The mission (8 monks and deacons, headed by the Archmandirite Joseph (who was later drowned [Joasphat drowned in 1799, when he was returning from being ordained as the first bishop of the See of Kodiak, AK, the Holy Synod creating the auxiliary diocese for him and, in their election of him, directed the Bishop of Irkutsk in Siberia to ordain him alone, the only known record of the Russian practicing the economy of ordination by one bishop, used only in dire situations, indicating the importance they placed on the Alaskan mission]) landed at St. Paul's Harbor, Kodiak in September of 1794. Within a year, over 7,000 native Americans had been baptized, mostly Aleuts. Conflicts developed with the Russian-American Trading Company...over the treatment of the Alaskan natives, whose rights the missionaries upheld. In 1800 [the colonial administration] placed the members of the mission under house arrest and forbade contact with the natives. The following year, the missionaries administered the oath of allegiance to the Czar to the natives in an attempt to extend imperial protection over them....Father Herman represents the flowering of Russian monastic spirituality in America. The survival of Orthodoxy in Alaska has been attributed to the zeal of the first missionaries and of their native converts, the absence of racism in the Russian mission and its leaders and such contemporary elements as the use of the vernacular (in the liturgy), the cultivation of a self-relient Church, and an indigenous (native) clergy. The Russian American mission derived much of its strength from the leadership of the first Archbishop of Moscow, founder of the Orthodox Missionary Society, and one of the greatest figures Russian Church history-and the father of Alaskan anthropology. It was [Met. St. Innocent] Veniaminov who firmly established the policy of protecting native tribal rights and who introduced both Aleut and Tlinglit into the liturgy [and had served the Diocese of Alaska as across the Aleutians and down into San Francisco, before assuming the see of Moscow]. However the influence of a life such as that of [St.] Father Herman cannot be underestimating in explaining the ardent faith of the natives whose religious traditions have survived to this day, despite many trials. http://www.orthodoxphotos.com/Various_Photos/Glorification_of_St._Herman_of_Alaska/30.shtml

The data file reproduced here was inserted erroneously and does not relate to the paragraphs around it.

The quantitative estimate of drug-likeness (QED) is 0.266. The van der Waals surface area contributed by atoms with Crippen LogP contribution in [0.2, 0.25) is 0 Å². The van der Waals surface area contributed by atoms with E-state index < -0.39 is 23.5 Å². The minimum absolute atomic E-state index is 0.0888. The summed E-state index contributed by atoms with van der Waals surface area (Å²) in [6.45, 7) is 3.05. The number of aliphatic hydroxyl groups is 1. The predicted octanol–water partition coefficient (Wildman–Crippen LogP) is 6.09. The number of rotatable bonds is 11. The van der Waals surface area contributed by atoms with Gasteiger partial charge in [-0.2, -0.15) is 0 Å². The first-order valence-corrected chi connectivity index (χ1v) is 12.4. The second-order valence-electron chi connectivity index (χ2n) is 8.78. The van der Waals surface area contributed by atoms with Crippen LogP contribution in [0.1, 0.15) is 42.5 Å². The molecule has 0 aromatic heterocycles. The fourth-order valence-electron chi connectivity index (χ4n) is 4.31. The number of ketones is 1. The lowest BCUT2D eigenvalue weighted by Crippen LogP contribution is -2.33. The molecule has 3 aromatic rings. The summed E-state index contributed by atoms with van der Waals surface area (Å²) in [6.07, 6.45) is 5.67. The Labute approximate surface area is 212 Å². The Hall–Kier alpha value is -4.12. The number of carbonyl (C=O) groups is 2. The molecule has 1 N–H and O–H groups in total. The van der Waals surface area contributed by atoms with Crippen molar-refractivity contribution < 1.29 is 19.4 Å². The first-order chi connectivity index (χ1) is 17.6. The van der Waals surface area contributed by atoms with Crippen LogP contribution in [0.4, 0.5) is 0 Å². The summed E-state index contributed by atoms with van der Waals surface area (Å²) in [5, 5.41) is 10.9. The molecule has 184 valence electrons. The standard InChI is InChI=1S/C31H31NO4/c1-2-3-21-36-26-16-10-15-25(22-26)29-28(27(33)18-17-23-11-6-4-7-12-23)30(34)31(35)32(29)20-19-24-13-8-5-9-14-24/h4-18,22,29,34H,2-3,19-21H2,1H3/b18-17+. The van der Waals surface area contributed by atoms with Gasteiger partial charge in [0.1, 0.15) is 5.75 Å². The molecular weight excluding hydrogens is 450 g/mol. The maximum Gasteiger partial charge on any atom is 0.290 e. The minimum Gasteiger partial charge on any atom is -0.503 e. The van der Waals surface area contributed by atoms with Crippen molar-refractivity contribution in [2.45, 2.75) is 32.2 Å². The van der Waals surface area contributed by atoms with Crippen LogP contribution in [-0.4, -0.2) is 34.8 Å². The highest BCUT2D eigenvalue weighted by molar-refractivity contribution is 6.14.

[the record also records accurately that St. Herman was the first glorification of any saint on North American soil].
Among those trials was the Czar selling his American possessions to the U.S. on October 7/18, 1867. Although the treaties contained guarentees on "that the churches which have been built...shall remain the property of such members of the Greek Oriental Church...as may chose to worship therein," and full citizenship for the Russians who stayed, these promises were not kept. The U.S. also excepted the "uncivilized native tribes" (not specifying what of "civilized" tribes, as the Orthodox ones were literate, thanks to the missionaries. In fact, St. Innocent wrote his "The Indication of the Pathway into the Kindgom of Heaven" in Aleut, and then translated it into Russia when he assumed the See of Moscow, whence it became a Russian Classic. Similar material intended for the Alaskans and in their languages ended up in the Russian Church).http://www.asna.ca/alaska/
[on the Orthodox mission in America, "Orthodox Alaska: a theology of mission," by Michael Oleska (from his dissertation in Theology at Presov, CR)http://books.google.com/books?id=r6iwMR-xoEIC&dq=alaskan+orthodox+texts&printsec=frontcover&source=bl&ots=wWnk-f1723&sig=CvLT_5NGAB0CzR6Hz-mOvBxdZz0&hl=en&ei=M9jLSdOoC87qlQeY5snjCQ&sa=X&oi=book_result&resnum=2&ct=result#PPA223,M1
reporting the slander of the Russian-American Company against the monks (as regards administering to the Alaskans the oath of allegiance to the Czar]:
...is replete with distortions and fabrications...That the clergy were were inciting the Natives to assert their freedom and that the company insisted that they obey Baranov's [the governor] indicates where the real issues lay. Hieromonk Iuvenalii traveled alone and unarmed, so that it was beyond his personal strength to force anyone to submit to baptism. Two centuries after his visit the villages he baptized have remained overwhelmingly loyal to Orthodoxy. The historical evidence substantiates the monks', not the company's account. Had the Kenai, Chugach or Iliamna people been forced to accept Christianity, they would have abandoned it as soon as the missionaries left town. Instead, they have remained steadfast in their allegience, not to any earthly tsar, but to the King of Kings and His Church. The martyr St. Juvenaly did his work well.